Together in life and in death
LONDON (July 14, 2009): It was, said their family, a very civilised way to die. Sir Edward and Lady Downes, a shared lifetime of personal and professional triumphs behind them, held hands for their final moments together before climbing on to separate beds to drink the clear liquid containing a fatal dose of barbiturates. Within 10 minutes, watched by their weeping family, they were dead.
The decision of one of Britain's greatest conductors and his wife to end their own lives in a manner, time and place of their choosing has reignited the debate over assisted suicide in Britain.
A handout picture dated 1979, provided by the Birmingham
Post and Mail on 14 July 2009, shows British conductor Sir
Edward Downes at the Birmingham Town Hall for the first
concert in the City of Birmingham Symphony Orchestra's 1979
Yesterday, as their children were interviewed by Metropolitan Police officers over their role in facilitating their parents' death, the extraordinary finale to the life of Edward, 85, and Joan Downes, 74, began to emerge.
News of their suicide last Friday was released in a statement by their son Caractacus and daughter Boudicca.
It said: "After 54 happy years together, they (our parents) decided to end their own lives rather than continue to struggle with serious health problems. They died peacefully, and under circumstances of their own choosing, with the help of the Swiss organisation Dignitas in Zurich."
The reluctant choice of Britain's finest post-war conductor who worked his way up from humble beginnings to lead the world's greatest orchestras, a roll-call of achievements which included taking the baton for the first performance at the newly built Sydney Opera House - was made after his wife of 44 years was diagnosed with terminal secondary cancer in the liver and pancreas earlier this year.
In recent times she had become not only his constant companion, accompanying him to dress rehearsals at the beloved Royal Opera - where they met more than half a century ago when she was an aspiring young ballet dancer and he an emerging conductor - but also his full-time carer.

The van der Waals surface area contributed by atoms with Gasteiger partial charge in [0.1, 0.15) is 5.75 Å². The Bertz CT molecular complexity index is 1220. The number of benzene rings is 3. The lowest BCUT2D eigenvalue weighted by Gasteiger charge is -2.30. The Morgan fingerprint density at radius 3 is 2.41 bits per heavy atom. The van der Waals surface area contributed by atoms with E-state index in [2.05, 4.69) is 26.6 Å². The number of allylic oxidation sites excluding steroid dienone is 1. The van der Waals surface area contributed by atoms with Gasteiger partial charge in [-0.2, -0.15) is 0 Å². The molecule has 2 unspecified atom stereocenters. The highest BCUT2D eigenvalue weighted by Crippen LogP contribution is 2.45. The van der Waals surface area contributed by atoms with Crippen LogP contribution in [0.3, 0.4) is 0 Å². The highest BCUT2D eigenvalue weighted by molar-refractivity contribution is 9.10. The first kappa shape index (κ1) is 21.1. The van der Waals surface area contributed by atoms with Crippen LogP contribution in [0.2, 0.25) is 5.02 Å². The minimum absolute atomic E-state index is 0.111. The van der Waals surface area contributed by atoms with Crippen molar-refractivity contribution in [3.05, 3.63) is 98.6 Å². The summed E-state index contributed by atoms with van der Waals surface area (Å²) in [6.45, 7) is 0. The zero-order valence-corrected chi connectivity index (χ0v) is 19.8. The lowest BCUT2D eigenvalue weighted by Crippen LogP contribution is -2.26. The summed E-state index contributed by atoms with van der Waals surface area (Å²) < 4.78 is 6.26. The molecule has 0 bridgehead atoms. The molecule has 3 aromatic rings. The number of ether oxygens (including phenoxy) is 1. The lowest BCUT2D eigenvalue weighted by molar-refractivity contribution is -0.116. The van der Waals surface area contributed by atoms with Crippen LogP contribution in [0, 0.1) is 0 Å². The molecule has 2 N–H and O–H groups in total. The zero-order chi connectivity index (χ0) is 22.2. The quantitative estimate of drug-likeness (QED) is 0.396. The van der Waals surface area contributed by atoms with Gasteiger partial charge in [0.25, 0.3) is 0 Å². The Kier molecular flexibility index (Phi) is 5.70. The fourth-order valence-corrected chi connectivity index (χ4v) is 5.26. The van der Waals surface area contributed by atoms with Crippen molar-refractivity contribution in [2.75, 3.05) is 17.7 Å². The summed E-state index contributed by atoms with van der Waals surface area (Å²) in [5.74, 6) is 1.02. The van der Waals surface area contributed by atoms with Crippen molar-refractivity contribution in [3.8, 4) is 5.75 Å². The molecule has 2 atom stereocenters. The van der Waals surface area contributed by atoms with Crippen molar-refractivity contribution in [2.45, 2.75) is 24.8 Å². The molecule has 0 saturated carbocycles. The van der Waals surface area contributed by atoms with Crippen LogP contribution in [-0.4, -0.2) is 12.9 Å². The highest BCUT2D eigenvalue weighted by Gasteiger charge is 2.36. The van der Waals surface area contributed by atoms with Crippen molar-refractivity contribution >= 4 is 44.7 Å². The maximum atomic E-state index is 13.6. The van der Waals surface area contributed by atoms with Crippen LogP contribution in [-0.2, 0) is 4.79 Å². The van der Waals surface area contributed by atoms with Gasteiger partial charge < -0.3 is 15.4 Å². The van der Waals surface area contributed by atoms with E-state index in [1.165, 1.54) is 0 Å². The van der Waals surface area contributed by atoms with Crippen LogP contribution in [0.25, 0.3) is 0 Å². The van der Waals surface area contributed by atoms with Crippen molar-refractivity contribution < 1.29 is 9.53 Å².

Sir Edward, although not terminally ill, had had to cope with deteriorating eyesight for many years.
By the end of his professional life, when he was well in to his eighties, he was forced to conduct only those pieces contained within his prodigious memory.
A recent decline in his general condition, following a hip replacement, and for a musician the desperate blow of losing his hearing, had made the prospect of life without Lady Joan untenable.
According to her British doctors, the couple had, at best, a few months left together, though Lady Joan might have only lived for a few more pain-racked weeks.
Medication worked intermittently and a delay could have meant she would have been too ill to travel, the family said.
Research on the internet led them to contact the controversial Dignitas clinic, where more than 117 Britons have gone to take advantage of Switzerland's liberal laws on assisted suicide.
"It was very calm and very civilised," explained Caractacus.
"It is a very good way to go and you are under control. When faced with a situation like that, having control over your end is a very important thing, and my parents were very keen on that."
He added: "So while it was shocking when I found out, it seemed a completely reasonable thing to do and we had no trouble supporting what they did. I don't understand why the legal position in this country doesn't allow it."
Son and daughter had persuaded their parents to allow Caractacus to accompany them from their home in Greenwich, south-east London, to Zurich last Tuesday.
Boudicca, 39, a UN worker based in Rome, met them there. Only a small group of close friends, one of whom is a solicitor, was privy to the decision.
"In the end, they were relieved we were there," said Downes, 41, an IT worker and part-time musician.
Sir Edward had remained active very late in life, still studying for a Russian degree to keep his brain "ticking over", but the ravages of old age were becoming intolerable.
"It was frustration upon frustration for him," explained his son.
In order to be allowed to proceed, Sir Edward and Lady Joan had to provide evidence of their conditions and persuade doctors that they were fully aware of and committed to taking their own lives.
"They both lived life to the full and considered themselves extremely lucky to have lived such rewarding lives both professionally and personally. Our parents had no religious beliefs and there will be no funeral," the couple's children said. - The Independent
Wednesday, July 15, 2009
sehidup dan semati
will i be able to meet someone who can really be called life partner? (but of course i dun what us to end up by having suicide)